Foie Gras at Kheema Kaleji, Kunal Vijayakar on the finer things in life

There are a few foods that are banned in India, and I mean beyond the belligerent beef ban, and one of those foods is fatty liver. As foie gras continues to be served in the world’s most sought-after restaurants, India has become one of the first countries to ban the import of this French delicacy.

Foie gras, for the uninitiated, translates to “foie gras”, and is the liver of a goose or a duck that has been fattened by feeding the bird. Considered horribly inhuman and cruel, many countries ban the production of foie gras but continue to import it. After all, he’s highly regarded by those who love the finer things in life, I hate to say it, myself included. But if my inclination sometimes prevents me from ordering them abroad, my heart prevents me more often than not. It’s a battle between the heart and the taste.

There are a few approved ways to cook foie gras. Foie gras terrine is actually one of those easy and faithful ways to cook liver. Slices of liver are layered in a pan with a little French sweet wine or Armagnac (French brandy). The terrine is then wrapped in a terrine mold, pressed firmly to eliminate air bubbles, ensuring that the liver is pressed into the corners of the mold and cooked at low temperature in a Bain Marie (bain-marie); once cooked, it is cooled and sliced. I love terrines of all kinds, especially meatloaf, and a smooth liver terrine is a winner.

But the simply pan-fried foie gras is what I like the most. Traditionally, foie gras is cooked by simply searing the whole liver in a hot pan, with care, as foie gras is soft and delicate and can melt easily. When simply seared, foie gras tastes slightly smoky on the outside and rich, meaty and buttery on the inside. Hélène Darroze, in her flagship Connaught restaurant in London, prepares a divine pan-fried foie gras coated with sesame seeds, sobacha (buckwheat tea) and grilled buckwheat, served with melon and a sauce of Koji rice and sake . It’s too exotic for words.

And then there is the foie gras pâté. The most praised and bourgeois form of eating foie gras. Available readily in jars, bottles and cans, and usually made from duck liver. Cooked foie gras is mashed with brandy and butter to obtain a smooth, bitter, silky paste or mousse that can be spread on crackers and devoured. At the Dinner by Heston Blumenthal restaurant in London, they present a poultry liver and foie gras parfait coated in tangerine jelly to create what looks like a tiny tangerine. It is a sparkling stroke of genius, not only in taste, but also in appearance.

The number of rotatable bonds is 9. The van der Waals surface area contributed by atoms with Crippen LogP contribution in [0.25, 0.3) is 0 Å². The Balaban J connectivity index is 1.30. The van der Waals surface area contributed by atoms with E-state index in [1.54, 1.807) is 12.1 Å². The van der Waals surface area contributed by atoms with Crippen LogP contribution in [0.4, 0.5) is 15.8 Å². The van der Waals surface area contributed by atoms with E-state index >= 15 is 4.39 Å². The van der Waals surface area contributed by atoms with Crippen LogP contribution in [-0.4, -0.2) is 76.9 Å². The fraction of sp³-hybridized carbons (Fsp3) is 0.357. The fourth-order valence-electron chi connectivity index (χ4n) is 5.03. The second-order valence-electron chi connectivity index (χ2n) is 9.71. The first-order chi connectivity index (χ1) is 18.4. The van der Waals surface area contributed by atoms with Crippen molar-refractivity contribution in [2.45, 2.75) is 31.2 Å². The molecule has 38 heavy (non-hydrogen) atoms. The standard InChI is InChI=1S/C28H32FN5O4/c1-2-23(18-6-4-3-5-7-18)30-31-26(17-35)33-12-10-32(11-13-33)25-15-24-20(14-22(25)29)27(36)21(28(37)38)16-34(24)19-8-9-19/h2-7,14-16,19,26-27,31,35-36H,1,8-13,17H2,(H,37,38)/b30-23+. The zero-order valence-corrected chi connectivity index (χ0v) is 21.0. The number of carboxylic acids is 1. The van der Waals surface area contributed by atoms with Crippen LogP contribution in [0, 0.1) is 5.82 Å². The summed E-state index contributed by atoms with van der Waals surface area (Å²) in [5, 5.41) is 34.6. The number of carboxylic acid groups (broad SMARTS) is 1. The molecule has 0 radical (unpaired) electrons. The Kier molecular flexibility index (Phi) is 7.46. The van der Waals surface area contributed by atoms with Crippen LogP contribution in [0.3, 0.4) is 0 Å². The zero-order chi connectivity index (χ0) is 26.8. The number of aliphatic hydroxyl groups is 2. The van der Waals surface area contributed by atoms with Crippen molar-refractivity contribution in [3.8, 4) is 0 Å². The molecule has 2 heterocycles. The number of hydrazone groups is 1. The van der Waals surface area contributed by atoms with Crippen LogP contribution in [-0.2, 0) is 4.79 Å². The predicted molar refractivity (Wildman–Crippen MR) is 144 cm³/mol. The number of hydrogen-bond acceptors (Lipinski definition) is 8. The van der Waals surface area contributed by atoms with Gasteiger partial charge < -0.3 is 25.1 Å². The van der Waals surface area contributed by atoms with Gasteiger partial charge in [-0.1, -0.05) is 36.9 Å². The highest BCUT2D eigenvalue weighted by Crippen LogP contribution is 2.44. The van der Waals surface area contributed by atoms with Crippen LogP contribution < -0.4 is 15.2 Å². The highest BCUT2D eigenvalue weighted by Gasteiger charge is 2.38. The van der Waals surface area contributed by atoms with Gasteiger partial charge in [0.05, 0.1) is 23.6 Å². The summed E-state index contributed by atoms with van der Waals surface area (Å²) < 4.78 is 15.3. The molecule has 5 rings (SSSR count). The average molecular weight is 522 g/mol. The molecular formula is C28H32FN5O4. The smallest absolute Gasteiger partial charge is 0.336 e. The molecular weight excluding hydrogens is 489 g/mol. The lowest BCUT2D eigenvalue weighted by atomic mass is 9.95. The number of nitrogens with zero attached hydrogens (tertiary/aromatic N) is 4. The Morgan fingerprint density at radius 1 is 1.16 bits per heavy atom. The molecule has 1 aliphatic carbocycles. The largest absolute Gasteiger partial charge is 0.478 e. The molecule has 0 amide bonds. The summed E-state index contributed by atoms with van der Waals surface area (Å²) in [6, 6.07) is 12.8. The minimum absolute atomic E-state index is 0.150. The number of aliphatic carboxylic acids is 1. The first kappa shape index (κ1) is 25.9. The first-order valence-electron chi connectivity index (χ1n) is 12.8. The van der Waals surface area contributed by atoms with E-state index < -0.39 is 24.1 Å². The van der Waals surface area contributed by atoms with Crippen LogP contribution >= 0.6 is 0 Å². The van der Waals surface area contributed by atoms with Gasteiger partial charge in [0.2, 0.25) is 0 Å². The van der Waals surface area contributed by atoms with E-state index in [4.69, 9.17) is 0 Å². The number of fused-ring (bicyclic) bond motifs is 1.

But alas, foie gras is as elusive as it is unthinkable in India so we have to be content with the downgraded cousin of the goose, the chicken and its liver. Chicken liver pate or parfait is easily made in most upscale restaurants and appears on most of Mumbai’s social back deli boards. Even retro-classic home chefs and pastry chefs make jars full of silky chicken liver pate and some of them are very good.

Chicken livers are sautéed with butter, garlic and shallots, then deglazed, traditionally with cognac, port, red wine or whiskey. You then boil the alcohol until you can tone down the flavor and cool the livers. Then perhaps with a little cream, the livers are mixed into a smooth paste, transferred to a bowl and the top covered with melted butter and then refrigerated. On a slice of melba toast, it’s a hell of a good mouthful.

From my earliest memories, we have always cooked chicken liver at home. At parties, there was always liver on toast, platters full of small slices of toast or mini vol-au-vent garnished with chicken liver. Chopped and puffed pieces of liver sautéed with onions, garlic, spices and random sauces, ranging from tomato ketchup to Worcestershire, dark, tangy and spicy, making a wonderful passage.

Old clubs like Willingdon and Cricket Club still made Kidney or Liver Masala on Toast as a conservatory snack. A slice of toast dipped in a thick spicy liver masala sauce, garnished with cilantro. My grandmother made her version of risotto, spicy tomato rice with chunks of chicken liver topped with grated, baked processed cheese. Although it doesn’t look like a real Italian risotto in any way, it was just amazing.

Even in the streets of Delhi, Agra, Lucknow and Mumbai, Kaleji and Kheema, Kaleji and Gurda, or just the kaleji on the tawa is a food that I still ardently pursue, a food that remains consecrated and revered in the streets of our country . And that is why, the liver from the highest to the downright street-raised is a sacred organ that I revere so much.

Kunal Vijayakar is a Mumbai-based food writer. He tweets @kunalvijayakar and can be followed on Instagram @kunalvijayakar. His YouTube channel is called Khaane Mein Kya Hai. The opinions expressed in this article are those of the author and do not represent the position of this publication.

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